If you’re facing a sex abuse accusation, then you probably already know how disturbing and upsetting such an allegation can be. Your current relationships may break and your life in general can change for the worse if the issue becomes public.

The good news is that the United States Constitution provides basic protections to anyone who is accused of criminal offenses, such as sex abuse. This article delves into the details about what the constitution says about confronting your accuser in a sex abuse case, and how the courts currently view this matter.

 

The Right to Confrontation

As a U.S. citizen, you must have heard of the Sixth Amendment to the U.S. Constitution that provides basic protections to people facing criminal charges. One of the most important protections involves the defendant’s right “to be confronted with a witness against him.” Traditionally, this statement has been taken to mean that you, the accused, can face your accuser directly in an open court. As the hearsay exception laws relating to cases involving child sexual abuse were being introduced several years ago, this right became null.

The court realized that children were undergoing severe psychological trauma by being forced to see their offenders in court; as a result, laws were enacted to allow children’s out-of-court settlements to be used in place of live testimony.

This means that the defendant could be convicted without confronting the accuser if the court determined that the child’s statements were admissible.

 

Crawford v. Washington, 541 U.S. 36 (2004) Changed Everything

The case referenced above is usually considered one of the most significant and influential cases in criminal defense history. During the case, the Supreme Court ruled that any testimony made outside the court is not reliable unless the accused has had the chance to cross-examine the accuser fully and fairly.

 

The State vs. Lavalleur Case

In the case referenced above, the Nebraska Supreme Court ruled that the accused was denied his right to confrontation when he was prevented from confronting the alleged victim who had made a rape allegation. More precisely, the court disallowed him from questioning the victim about a relationship she was involved in when she made the allegation.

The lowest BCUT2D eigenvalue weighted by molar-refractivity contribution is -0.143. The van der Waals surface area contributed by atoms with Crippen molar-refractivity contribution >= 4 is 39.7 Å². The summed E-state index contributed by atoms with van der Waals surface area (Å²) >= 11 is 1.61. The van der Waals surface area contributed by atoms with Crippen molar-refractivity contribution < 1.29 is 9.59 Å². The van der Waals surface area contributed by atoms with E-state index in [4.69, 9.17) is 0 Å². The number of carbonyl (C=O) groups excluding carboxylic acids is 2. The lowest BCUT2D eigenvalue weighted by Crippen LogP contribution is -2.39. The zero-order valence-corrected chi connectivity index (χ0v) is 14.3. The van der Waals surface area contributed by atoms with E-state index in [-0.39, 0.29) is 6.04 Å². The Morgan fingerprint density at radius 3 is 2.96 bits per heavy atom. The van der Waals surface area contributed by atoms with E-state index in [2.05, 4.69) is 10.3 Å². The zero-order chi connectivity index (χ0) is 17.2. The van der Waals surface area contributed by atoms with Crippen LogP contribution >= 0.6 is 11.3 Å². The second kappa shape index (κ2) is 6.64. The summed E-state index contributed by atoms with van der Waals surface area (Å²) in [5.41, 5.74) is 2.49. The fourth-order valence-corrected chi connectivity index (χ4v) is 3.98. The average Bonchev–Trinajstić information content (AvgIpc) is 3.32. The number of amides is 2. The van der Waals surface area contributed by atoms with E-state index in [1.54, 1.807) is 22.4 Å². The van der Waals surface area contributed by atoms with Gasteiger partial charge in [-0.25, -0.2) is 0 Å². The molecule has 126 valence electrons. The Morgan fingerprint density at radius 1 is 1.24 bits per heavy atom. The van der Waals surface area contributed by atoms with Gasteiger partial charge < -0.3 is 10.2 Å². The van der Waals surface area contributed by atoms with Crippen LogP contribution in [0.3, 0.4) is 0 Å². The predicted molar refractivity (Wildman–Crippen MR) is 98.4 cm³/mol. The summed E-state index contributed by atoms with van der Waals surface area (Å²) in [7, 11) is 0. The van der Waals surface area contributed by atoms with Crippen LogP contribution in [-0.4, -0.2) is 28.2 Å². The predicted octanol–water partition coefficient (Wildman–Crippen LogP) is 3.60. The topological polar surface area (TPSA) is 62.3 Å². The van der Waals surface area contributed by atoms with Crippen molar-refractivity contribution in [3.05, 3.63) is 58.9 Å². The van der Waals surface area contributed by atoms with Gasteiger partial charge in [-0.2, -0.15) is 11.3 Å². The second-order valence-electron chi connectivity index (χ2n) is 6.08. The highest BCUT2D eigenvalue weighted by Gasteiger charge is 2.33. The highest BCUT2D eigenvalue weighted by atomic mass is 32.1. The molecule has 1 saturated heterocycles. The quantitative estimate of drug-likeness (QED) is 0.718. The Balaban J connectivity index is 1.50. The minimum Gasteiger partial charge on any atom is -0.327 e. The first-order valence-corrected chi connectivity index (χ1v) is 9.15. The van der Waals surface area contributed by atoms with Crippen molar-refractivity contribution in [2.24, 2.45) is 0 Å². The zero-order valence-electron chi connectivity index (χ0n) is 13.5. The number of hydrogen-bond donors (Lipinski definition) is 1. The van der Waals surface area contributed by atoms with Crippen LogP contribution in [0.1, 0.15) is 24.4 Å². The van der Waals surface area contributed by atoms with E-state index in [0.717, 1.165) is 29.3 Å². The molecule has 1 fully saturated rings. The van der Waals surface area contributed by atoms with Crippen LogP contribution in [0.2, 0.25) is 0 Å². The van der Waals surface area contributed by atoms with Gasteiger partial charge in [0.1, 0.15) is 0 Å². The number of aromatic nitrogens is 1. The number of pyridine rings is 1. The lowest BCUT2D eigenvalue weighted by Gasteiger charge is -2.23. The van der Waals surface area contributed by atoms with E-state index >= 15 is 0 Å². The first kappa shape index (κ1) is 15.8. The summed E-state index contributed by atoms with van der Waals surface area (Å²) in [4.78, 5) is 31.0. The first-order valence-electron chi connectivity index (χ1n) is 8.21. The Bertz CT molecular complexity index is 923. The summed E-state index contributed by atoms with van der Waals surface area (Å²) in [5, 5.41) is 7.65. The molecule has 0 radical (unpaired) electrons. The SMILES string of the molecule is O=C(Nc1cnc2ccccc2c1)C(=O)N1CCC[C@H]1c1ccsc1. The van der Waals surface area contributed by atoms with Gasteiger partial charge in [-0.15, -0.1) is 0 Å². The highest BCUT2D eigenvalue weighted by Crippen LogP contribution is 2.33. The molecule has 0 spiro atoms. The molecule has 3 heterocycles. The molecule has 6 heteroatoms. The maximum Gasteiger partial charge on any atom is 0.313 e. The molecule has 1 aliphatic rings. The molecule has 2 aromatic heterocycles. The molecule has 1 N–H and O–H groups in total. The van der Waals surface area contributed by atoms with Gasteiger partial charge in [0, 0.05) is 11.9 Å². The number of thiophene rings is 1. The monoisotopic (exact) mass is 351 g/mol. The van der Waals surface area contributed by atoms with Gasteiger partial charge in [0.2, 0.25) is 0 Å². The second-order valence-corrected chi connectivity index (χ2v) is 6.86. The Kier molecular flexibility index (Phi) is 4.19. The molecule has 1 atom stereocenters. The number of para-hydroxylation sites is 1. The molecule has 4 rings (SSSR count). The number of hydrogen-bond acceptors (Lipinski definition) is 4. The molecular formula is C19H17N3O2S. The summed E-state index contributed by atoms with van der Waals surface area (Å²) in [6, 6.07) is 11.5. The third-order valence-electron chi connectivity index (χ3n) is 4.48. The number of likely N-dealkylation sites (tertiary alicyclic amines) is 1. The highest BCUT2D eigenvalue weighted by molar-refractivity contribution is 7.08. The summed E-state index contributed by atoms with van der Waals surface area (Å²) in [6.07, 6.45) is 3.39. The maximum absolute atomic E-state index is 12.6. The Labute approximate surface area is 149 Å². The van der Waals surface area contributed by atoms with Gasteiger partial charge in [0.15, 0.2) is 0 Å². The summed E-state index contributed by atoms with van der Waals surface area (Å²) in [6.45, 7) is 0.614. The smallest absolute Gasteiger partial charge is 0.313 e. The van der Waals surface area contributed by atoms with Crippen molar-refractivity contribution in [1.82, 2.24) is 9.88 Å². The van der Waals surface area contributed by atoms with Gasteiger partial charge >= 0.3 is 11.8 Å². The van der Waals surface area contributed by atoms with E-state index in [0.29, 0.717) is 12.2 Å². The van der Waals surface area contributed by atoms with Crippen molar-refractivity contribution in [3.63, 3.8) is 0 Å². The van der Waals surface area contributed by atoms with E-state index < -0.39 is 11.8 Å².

In the case, the defendant was trying to give proof that the alleged rape victim’s sexual relationship with another person was a major reason why he (the defendant) was facing the rape allegations. According to the defendant, the rape allegations were simply the alleged victim’s explanation as to why she didn’t go back home to her lover that night as well as why she went to someone else’s house to take a shower before going back home.

 

The Right to Confront the Accuser Therefore Still Exists

Although the law always seeks to protect sexual violence victims from potentially invasive and potentially damaging questions, it doesn’t prevent the accused from exposing the motives of an alleged victim to use the opportunity to formulate an allegation. It’s not uncommon for experienced attorneys to discover various forms of evidence, such as photos and text messages that are strong enough to invalidate the accuser’s sex abuse allegations.

If you’re faced with a sex abuse case, always remember that your constitutional right to confront your accuser is not trumped by the rules of evidence that seek to protect the victim’s sexual history. 

The legal side of things can get tricky, so it’s always beneficial for you to hire an experienced attorney who knows how to get the job done. Speak to a trusted attorney today from the Missouri DWI & Criminal Law Center. Our attorneys are prepared to take on any case, no matter the situation. Contact us at (816) 281-0941 for a free consultation.